msnbc.com
updated 5/30/2011 3:15:44 PM ET 2011-05-30T19:15:44

Hackers attacked the website for broadcaster PBS, posting a fake story late Sunday that dead rapper Tupac Shakur was "alive and well," according to reports.

The group Lulz Boat claimed responsibility and also posted what it said was username and password information for PBS staff and other internal information about the company on its Twitter page.

It said in a Twitter message that the attack was in response to a Frontline documentary, called "WikiSecrets," about the leaking of U.S. government secrets to the WikiLeaks website, its founder Julian Assange and the alleged leaker, former army intelligence officer Bradley Manning.

On May 27, WikiLeaks described the program as a "smear" in a Twitter message. In a message posted on its Twitter site at about 6:30 a.m. ET Monday, WikiLeaks noted that "PBS finds Tupac found alive and well in NZ after WikiLeaks supporters retaliate over smear."

Lulz Boat appeared to have come in for criticism from some Twitter users.

It complained of "lots of twitter trolls tonight." "The Lulz Boat tears through silly whitehats that have their heads up their asses. And with that, goodnight!" it said in a tweet.

White hat is a term used for a person who hacks into websites in order flag up problems and thus help the owner improve security.

'Why would they lie?'
"Dudes. Of course Tupac is alive. Didn't you see that official @PBS article? Why would they lie to their 750,000+ followers?" Lulz Boat said in another tweet.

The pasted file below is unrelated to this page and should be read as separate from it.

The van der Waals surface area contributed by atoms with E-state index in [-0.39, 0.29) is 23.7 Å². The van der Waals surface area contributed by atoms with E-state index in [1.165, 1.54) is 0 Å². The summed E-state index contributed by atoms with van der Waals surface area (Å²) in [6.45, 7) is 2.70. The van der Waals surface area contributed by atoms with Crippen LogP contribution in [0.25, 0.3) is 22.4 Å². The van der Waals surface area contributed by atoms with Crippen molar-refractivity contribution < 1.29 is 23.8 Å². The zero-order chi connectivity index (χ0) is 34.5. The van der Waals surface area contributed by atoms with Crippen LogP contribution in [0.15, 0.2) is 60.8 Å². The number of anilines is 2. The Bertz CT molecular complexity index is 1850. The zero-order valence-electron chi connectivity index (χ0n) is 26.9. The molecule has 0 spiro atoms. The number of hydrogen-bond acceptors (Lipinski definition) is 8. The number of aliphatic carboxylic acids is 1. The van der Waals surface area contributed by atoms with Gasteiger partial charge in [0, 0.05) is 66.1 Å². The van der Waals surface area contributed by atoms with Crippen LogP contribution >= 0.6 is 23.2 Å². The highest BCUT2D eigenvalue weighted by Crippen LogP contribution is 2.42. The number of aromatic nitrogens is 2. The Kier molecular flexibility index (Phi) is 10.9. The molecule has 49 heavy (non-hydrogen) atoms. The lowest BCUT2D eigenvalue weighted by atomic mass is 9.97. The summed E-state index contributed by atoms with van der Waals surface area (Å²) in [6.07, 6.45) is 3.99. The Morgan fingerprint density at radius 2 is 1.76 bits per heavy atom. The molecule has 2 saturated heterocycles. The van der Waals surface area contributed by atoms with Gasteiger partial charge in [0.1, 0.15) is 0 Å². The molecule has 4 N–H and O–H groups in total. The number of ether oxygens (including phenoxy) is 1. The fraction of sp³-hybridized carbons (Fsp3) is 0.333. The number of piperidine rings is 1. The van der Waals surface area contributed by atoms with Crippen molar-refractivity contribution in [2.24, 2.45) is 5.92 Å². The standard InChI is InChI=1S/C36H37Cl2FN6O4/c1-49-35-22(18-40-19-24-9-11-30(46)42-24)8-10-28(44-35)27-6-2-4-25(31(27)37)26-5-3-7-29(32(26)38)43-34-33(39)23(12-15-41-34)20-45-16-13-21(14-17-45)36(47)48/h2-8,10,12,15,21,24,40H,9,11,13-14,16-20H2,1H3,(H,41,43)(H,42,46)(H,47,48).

The rapper, as many know, was shot in a car in Las Vegas in September 1996 and died six days later.

The headline for the Tupac story was still visible on PBS's site at 7 a.m. ET Monday, but clicking on the story resulted in a 404 error. Anne Bentley, PBS' vice president of corporate communications, said in an email that erroneous information posted on the website has been corrected. The original fake story can be viewed here.

The Boing Boing website carried a statement from "LulzSec," which said the group was "less than impressed" by the WikiSecrets documentary.

"Say hello to the insides of the PBS servers, folks," the statement said.

"They (PBS) best watch where they're sailing next time. The PBS program Frontline, and specifically the producers of the 'WikiSecrets' episode, may have been the intended target — but the scope of intrusion and damage would appear to be significantly more broad," it added.

PBS billed its "WikiSecrets" documentary as revealing "the inside story of Julian Assange, Bradley Manning and the biggest intelligence breach in U.S. history."

In information about the documentary, PBS said Assange had denied having direct contacts with Manning or any of WikiLeaks sources, but cited people involved in the case as saying Assange and Manning had been in touch with each other.

It also quoted David Leigh, a journalist on the U.K.'s Guardian newspaper, which published stories based on the leaked information, as saying Assange was very reluctant to remove — or redact — names of informants and others from the documents even if revealing their identities could put them in danger.

"We said: 'Julian, we've got to do something about these redactions. We really have got to.' And he said: 'These people were collaborators, informants. They deserve to die.' And a silence fell around the table," PBS quoted Leigh as saying. Assange denies saying this.

'Childish and faintly worrying'
Leigh told msnbc.com that the attack on PBS was "childish and faintly worrying."